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Missing Something

Updated: Jul 22, 2019

Say “Missing something,” and see what it assumes in your mind.  For me, the phrase becomes positive and negative forms, but I do not know which is which.  I typed the line, “I am missing something,” and I meant to refer to a thing I did not see, or a meaning I did not understand: like I was missing the point.  But the other sense, that there is a piece in me that should be, but is not, may actually be more to the point.

I remember sitting on the brown carpeting in my bedroom when I was four, working on a puzzle of a black and white cat with a bottle of milk on a light pink background.  So clearly I remember thinking that I was not able to do the puzzle by myself.  I had never done a puzzle like that all by myself before, made entirely from pieces with no border or cut out shapes to fit the pieces into.  I placed some pieces into one another, referring back to the scene on the box, and then moved and turned some more, fitting them together.  As I kept trying, I was surprised that by really looking at the box and at the individual pieces, I could see how each of the shapes went together, with no hints from anyone.  I put the final part where it belonged and completed the picture in silent disbelief.  I was immensely satisfied that all the pieces were in the box, none were left over, and there was the cute kitty with his treat.

Of course there is a third way to mean the words, missing something: to be regretting the absence of a thing.  I miss you.  I miss it.  How could I be missing it if I do not know what the something is that is missing?

An awful loneliness collected in me when I was ten.  It grew and shape-shifted, and in time became attached to various people and objects.  I found a variety of ways to keep it at bay and temporarily annihilate it.  It was such a terrible longing, akin to guilt, and, when I was a child, it most closely resembled a physical malady.  Now I wonder if the feeling was actually me missing something.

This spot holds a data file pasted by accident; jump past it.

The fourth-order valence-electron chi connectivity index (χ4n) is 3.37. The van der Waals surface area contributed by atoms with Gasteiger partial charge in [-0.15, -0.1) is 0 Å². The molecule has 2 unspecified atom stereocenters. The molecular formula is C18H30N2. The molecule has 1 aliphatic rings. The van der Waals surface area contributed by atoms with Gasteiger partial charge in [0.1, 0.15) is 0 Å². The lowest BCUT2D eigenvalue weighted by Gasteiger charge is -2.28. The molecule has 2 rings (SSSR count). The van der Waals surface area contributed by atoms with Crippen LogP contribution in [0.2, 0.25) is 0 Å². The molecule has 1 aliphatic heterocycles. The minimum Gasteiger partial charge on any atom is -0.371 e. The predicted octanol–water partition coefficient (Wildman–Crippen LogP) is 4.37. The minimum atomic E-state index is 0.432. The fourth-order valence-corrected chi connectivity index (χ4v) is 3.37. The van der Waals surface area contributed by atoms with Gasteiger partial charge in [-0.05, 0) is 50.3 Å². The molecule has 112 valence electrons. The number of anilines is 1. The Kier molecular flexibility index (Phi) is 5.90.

I had all this junk I did not know what to do with in my art studio at The University of Chicago.  Each object was coated and dripping with history that I wanted to un-write, but also personal to me in such a way that I could not bring myself to jettison it.  I was going to make art out of these things.  Among them were a stack of cards made with marker and pencil on folded pieces of construction paper, which I had never read.  They were get well cards from kindergarteners whose their after-school day-care teacher I had been.  The children had made the cards for me while I was in the hospital a couple of years prior.  At the time, I was in the psychiatric and chemical dependency unit of that suburban hospital, but the kindergarteners did no know that.  I cannot find a clean way to explain how or why I ended up there, but, at the time, there is where I needed to be.

Each card said Get Well Soon.  Each card said, Miss Lindsay, and most of them said I miss you.  I made a sculpture thing I made from these cards, along with my discharge papers from the hospital, and all the broken pieces of objects damaged in drunken frights with my boyfriend.  I have no pictures of this piece; after hauling it between several apartments, I left it on the fire escape in Ravenswood when I moved to LA. So many ways I have tried to be real, not to pretend, but to actually be authentic and true.  I want to be cleansed all the way to the center, to hit restart and to now, no, now! be the person I want to be for real.  But it is as if there is a hitch, a thing that is wrong and is holding me, which I need to hide so no one will see, or maybe a thing from which I must hide.  Its center sits in the junction of me and my father, amid so much drama and so much insanity; but the truth, and the antidote to whatever it is that keeps me whirling around in the coil, is in the subtlety and the specificity.  I want to see the thing for what it is, and if the thing is something missing, I want to look right at that too.

Breathing Holes: 940 S. Cornell 2008

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Lindsay Lacewell Kessner

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